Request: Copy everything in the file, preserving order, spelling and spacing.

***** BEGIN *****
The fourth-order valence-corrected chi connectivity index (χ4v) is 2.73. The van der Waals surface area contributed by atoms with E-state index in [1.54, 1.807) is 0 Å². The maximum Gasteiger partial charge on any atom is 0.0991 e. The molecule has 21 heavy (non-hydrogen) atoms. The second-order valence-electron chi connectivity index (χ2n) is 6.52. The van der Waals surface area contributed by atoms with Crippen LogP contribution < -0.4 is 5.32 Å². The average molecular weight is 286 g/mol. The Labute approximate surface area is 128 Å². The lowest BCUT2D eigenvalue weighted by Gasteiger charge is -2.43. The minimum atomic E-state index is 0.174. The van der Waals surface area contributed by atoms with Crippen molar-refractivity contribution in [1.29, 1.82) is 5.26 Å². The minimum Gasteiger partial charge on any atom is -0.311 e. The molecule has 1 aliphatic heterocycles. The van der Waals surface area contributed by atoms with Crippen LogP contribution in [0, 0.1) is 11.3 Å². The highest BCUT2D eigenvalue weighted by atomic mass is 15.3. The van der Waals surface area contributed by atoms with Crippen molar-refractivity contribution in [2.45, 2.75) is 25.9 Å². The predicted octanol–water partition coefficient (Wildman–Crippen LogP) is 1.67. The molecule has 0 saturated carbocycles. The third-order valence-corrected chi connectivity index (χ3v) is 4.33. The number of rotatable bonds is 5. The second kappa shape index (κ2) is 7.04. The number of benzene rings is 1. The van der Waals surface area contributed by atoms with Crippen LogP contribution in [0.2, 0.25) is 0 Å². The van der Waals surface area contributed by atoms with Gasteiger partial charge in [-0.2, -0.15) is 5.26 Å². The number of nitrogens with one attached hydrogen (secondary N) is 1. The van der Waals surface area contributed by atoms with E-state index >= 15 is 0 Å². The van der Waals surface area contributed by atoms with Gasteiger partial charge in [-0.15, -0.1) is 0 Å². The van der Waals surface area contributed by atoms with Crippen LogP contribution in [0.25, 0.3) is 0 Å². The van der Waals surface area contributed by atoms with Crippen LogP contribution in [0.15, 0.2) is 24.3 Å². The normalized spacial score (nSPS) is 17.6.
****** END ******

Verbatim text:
The fourth-order valence-corrected chi connectivity index (χ4v) is 2.73. The van der Waals surface area contributed by atoms with E-state index in [1.54, 1.807) is 0 Å². The maximum Gasteiger partial charge on any atom is 0.0991 e. The molecule has 21 heavy (non-hydrogen) atoms. The second-order valence-electron chi connectivity index (χ2n) is 6.52. The van der Waals surface area contributed by atoms with Crippen LogP contribution < -0.4 is 5.32 Å². The average molecular weight is 286 g/mol. The Labute approximate surface area is 128 Å². The lowest BCUT2D eigenvalue weighted by Gasteiger charge is -2.43. The minimum atomic E-state index is 0.174. The van der Waals surface area contributed by atoms with Crippen molar-refractivity contribution in [1.29, 1.82) is 5.26 Å². The minimum Gasteiger partial charge on any atom is -0.311 e. The molecule has 1 aliphatic heterocycles. The van der Waals surface area contributed by atoms with Crippen LogP contribution in [0, 0.1) is 11.3 Å². The highest BCUT2D eigenvalue weighted by atomic mass is 15.3. The van der Waals surface area contributed by atoms with Crippen molar-refractivity contribution in [2.45, 2.75) is 25.9 Å². The predicted octanol–water partition coefficient (Wildman–Crippen LogP) is 1.67. The molecule has 0 saturated carbocycles. The third-order valence-corrected chi connectivity index (χ3v) is 4.33. The number of rotatable bonds is 5. The second kappa shape index (κ2) is 7.04. The number of benzene rings is 1. The van der Waals surface area contributed by atoms with Crippen LogP contribution in [0.2, 0.25) is 0 Å². The van der Waals surface area contributed by atoms with Gasteiger partial charge in [-0.2, -0.15) is 5.26 Å². The number of nitrogens with one attached hydrogen (secondary N) is 1. The van der Waals surface area contributed by atoms with E-state index >= 15 is 0 Å². The van der Waals surface area contributed by atoms with Gasteiger partial charge in [-0.15, -0.1) is 0 Å². The van der Waals surface area contributed by atoms with Crippen LogP contribution in [0.25, 0.3) is 0 Å². The van der Waals surface area contributed by atoms with Crippen LogP contribution in [0.15, 0.2) is 24.3 Å². The normalized spacial score (nSPS) is 17.6.